Food innovators can click with General Mills

Articles
November 11, 2009

Food innovators can click with General Mills

General Mills, no slouch in product development, is using the Web to share some of its innovation challenges with food scientists, researchers and inventors who might be able to help

General Mills, no slouch in product development, is using the Web to share some of its innovation challenges with food scientists, researchers and inventors who might be able to help. For viable ideas submitted via the www.GeneralMills.com/WIN website, a licensing or joint venture offer is possible, as is up to $50,000 in the food-making giant’s money to fund demonstrations.

“We count on new product innovation to help us continue to meet the evolving needs of …consumers. We believe that there is a great opportunity for us to enhance and accelerate our innovation efforts by teaming up with world-class innovators from outside of our company,” reads the welcome message from chief executive officer Ken Powell.

The site acts as a fast track for outside experts to communicate directly with General Mills about resolving some of its technical challenges with respect to food. Unconventional, yes.  But in our view, this is a smart, progressive way for General Mills to potentially connect with talented people who might otherwise be intimidated by the company’s size, or not know how to navigate to the right individuals.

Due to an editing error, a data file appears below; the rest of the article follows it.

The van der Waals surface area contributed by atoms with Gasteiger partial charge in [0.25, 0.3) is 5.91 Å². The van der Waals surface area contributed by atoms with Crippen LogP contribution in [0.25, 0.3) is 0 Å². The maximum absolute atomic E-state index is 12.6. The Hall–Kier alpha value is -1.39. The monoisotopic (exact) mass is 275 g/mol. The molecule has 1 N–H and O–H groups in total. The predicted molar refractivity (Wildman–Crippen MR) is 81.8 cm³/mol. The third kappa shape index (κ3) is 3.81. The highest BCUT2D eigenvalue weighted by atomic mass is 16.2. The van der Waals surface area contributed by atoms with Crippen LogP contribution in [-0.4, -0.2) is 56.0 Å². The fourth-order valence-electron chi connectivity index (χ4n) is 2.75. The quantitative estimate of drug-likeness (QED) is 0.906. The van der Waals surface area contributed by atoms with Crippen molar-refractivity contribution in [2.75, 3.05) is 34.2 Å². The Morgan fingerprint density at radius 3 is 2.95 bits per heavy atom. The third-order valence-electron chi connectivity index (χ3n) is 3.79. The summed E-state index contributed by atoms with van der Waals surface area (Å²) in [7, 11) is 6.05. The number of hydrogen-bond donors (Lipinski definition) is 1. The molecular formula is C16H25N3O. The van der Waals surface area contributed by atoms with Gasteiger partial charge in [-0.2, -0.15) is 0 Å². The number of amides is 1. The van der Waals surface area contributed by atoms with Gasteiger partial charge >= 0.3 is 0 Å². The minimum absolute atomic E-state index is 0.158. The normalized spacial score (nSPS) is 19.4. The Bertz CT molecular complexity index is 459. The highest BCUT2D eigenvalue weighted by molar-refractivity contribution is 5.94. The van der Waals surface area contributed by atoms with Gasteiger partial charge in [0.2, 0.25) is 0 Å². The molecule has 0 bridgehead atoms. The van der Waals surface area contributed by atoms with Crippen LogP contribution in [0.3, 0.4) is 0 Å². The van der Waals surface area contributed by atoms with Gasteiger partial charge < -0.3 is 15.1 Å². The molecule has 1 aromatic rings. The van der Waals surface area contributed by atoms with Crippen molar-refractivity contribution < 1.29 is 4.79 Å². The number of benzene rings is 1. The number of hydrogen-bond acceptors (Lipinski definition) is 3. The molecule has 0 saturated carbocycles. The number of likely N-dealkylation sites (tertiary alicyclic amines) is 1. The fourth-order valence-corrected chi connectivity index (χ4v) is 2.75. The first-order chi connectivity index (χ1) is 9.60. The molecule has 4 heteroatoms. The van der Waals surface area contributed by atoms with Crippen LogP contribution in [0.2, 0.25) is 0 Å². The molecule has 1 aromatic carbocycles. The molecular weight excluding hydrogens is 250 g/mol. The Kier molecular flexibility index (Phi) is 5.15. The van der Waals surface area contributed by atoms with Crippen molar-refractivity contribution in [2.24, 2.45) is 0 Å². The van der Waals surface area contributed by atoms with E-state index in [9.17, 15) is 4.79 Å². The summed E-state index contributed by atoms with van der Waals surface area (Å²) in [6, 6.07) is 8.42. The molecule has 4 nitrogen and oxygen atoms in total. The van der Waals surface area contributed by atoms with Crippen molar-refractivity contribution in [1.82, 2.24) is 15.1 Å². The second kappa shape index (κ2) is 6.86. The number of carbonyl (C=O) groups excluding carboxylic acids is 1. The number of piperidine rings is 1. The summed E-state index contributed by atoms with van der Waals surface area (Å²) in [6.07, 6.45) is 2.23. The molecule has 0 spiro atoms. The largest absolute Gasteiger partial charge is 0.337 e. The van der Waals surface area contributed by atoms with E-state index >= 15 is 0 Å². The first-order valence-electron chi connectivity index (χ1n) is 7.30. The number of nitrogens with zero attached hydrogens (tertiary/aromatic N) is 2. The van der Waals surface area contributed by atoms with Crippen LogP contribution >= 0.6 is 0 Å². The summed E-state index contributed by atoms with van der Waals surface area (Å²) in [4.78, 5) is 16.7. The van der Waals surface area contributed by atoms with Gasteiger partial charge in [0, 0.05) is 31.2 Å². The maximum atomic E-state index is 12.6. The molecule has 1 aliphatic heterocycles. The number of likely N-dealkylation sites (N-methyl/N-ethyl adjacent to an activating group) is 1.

CPG that has built a Web presence with consumers has focused mostly on sales and marketing. Here’s a departure done in a way that: might bring the company needed solutions; and gives curious consumers a glimpse at some of the scientific complexities behind the manufacture of breakfast cereals, ice creams, frozen vegetables and more.  

Time will tell if this exposure leads to a greater appreciation of these foods or the company’s brands. If so, that would be an important secondary benefit of swinging its doors open via the General Mills Worldwide Innovation Network portal.

For now, the intent is to surmount 47 food barriers abstracted on its website, with likely many more in the pipeline to follow. Among those listed:  Approaches to prevent oxidative rancidity of polyunsaturated fats in grain. Low capital ice cream hardening processes. Fizzy/effervescent materials for intermediate moisture foods. Novel shelf-stable baking products for kids. Retail-ready packaging solutions.

Salivating yet?